Think twice before you complain about these words. They can be valuable tools to move the cultural industry forward.
I’ll kick off this article with a shameless brag: I am fluent in museum and cultural organization jargon. Fluent.
I could spend all day discussing ways to increase symbolic capital that underscores an institution’s brand equities to enhance their transformative experiences. Sometimes, I even utilize the word “utilize” (when “use” would work just fine), for no discernible reason.
I know that I am not alone in this talent.
Indeed, this kind of word usage can be off-putting or confusing. While it may convey connection between people within an industry, it can also have negative consequences – such as isolating outsiders. I’m not sure that we need these buzzwords.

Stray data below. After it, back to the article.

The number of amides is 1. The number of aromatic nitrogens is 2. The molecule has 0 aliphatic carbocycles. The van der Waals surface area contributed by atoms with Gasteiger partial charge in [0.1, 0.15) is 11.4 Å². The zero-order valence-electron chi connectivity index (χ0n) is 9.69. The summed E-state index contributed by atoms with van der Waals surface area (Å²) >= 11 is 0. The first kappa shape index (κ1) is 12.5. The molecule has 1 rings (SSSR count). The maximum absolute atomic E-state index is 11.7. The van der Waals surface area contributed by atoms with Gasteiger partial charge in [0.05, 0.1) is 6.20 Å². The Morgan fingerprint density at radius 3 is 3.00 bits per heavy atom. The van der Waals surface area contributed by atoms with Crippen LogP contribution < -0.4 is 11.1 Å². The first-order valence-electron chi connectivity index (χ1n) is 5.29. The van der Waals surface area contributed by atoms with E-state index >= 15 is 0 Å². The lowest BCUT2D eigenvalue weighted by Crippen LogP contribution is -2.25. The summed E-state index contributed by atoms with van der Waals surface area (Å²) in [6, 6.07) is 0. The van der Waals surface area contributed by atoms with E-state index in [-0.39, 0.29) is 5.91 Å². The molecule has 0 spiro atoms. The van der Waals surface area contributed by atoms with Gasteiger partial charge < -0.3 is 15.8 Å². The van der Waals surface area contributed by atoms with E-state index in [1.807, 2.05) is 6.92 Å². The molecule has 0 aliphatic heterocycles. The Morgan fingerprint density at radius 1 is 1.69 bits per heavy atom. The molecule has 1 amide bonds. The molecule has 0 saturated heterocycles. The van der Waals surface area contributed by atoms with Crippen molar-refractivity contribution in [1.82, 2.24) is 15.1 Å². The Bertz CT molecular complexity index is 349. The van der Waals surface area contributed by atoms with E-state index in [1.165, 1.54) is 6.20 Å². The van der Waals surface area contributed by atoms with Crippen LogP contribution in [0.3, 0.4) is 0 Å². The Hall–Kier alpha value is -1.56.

But there are some words within the cultural industry that we do need – and I think it may be important to highlight their value.
Sometimes, I’ll hear someone say the word “engagement” and somebody else groan, “That’s such jargon!”
Jargon is commonly identified as, “Special words or expressions that are used by a particular profession or group and are difficult for others to understand.” But is “engagement” jargon, or is it simply a broad term? And does it even matter that a certain word may be commonly used within an industry if it helps that industry move forward?